Here is how one veteran Jets player, requesting anonymity, described it: "You heard more guys in the locker room upset about Vernon than you did anything Brett Favre did or didn't do. Vernon is talented and athletic, but that is not the issue. It is more about him believing in himself and caring about the game. What, he got something like $20 million guaranteed? Guys were asking, 'What's up with that?'
"For that, you expect something right now. The attitude has to get better. He walked around like, sure, he's got the money, but you wondered did he want to play for 10 or 20 years and be a champion and make Pro Bowls? I saw it. I heard the reaction to it. And if a player tells you he doesn't hear those kind of whispers, he is lying. Any player that gives a damn is not going to play around with that. You have to do what you have to do to prove people wrong. You have to earn that locker-room respect. Go out and knock somebody's head off this year. Have a 10-sack year, and people will forget about his rookie year. Right now, he's built like Tarzan, plays like Jane. But he's young. He has the size and speed to do damage."
When Gholston was asked his reaction to this view, he replied: "No problem with any of those feelings."
He says that because he views his rookie season as a wash, history. That his combine performance was real, but his first year was only a learning experience. A new and difficult situation that required adjustment.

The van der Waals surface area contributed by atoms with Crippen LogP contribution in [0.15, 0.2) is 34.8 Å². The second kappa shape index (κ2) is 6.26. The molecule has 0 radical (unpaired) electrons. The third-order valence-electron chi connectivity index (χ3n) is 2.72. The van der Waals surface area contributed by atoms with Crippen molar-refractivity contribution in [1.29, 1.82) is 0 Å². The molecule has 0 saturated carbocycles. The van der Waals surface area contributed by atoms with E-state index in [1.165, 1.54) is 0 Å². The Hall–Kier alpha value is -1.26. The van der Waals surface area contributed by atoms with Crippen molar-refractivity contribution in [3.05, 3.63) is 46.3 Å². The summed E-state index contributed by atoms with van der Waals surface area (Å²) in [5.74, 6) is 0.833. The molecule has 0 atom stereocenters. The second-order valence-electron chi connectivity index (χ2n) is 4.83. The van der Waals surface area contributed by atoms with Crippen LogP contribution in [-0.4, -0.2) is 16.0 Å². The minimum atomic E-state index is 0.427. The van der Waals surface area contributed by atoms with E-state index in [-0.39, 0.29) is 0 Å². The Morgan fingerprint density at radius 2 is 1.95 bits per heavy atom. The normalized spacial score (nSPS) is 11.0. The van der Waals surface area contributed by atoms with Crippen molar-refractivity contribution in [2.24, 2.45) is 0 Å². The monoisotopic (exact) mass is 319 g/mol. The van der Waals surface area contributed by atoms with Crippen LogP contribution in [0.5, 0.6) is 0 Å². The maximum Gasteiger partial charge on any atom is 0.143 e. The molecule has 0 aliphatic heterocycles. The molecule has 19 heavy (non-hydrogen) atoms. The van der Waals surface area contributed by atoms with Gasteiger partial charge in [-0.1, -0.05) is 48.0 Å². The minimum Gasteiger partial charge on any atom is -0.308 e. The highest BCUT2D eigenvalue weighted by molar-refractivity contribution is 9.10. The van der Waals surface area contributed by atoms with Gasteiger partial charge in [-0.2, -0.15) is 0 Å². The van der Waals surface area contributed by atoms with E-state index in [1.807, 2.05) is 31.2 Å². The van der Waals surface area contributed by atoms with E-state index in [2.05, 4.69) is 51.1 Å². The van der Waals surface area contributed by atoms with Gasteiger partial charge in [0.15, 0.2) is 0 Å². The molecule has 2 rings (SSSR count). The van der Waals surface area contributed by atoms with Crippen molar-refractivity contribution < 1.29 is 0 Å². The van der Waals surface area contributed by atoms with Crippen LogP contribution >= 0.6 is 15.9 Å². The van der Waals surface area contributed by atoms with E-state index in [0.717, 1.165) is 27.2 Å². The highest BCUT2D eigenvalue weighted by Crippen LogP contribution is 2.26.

Cincinnati Bengals linebacker Keith Rivers was selected three slots below Gholston and in a shortened, injury-plagued season outplayed him. So did New England Patriots linebacker Jerod Mayo, the Defensive Rookie of the Year, though he was selected four slots behind Gholston. Buffalo Bills cornerback Leodis McKelvin was the No. 11 pick and an instant contributor. Arizona Cardinals cornerback Dominique Rodgers-Cromartie went 16th overall and helped his team reach the Super Bowl. And Baltimore Ravens quarterback Joe Flacco, the No. 18 selection, reached the AFC Championship Game.
"I can't comment on those guys and their situations," Gholston said. "But I am a fan of the game and I watch it, too. I watched a lot of those guys. As for me, it was a new situation and a different position played. A lot was put on me, but every day, I learned and grew."
Coaches who have worked closely with Ryan say that Gholston is lucky. He has a new coach who puts his players in position to do what they do best. If Gholston is a down end who rushes the backfield and pursues the ball, if that is what he does foremost, that is what he will do, Ryan's peers say. And if that is all Gholston can do, that is how he will be used, as a situational player in Ryan's schemes, they insist.
The money, the pressure, the youth, the scrutiny. The first-season flop. The questions of if he really loves football.
Vernon Gholston seems a long way from his 2008 combine uprising.
He says the only tale of caution for this year's combine, as far as his story goes, is that if you are mesmerized by a junior player at this event and eventually draft him and then change his position in his NFL initiation, expect struggle.
The other stuff, Gholston says he can, indeed, do something about.
"I'm not sure what the new coaching staff will do with me," Gholston said. "But the feedback I got back so far from Coach Ryan is that we will be an attack defense. I should do well in that."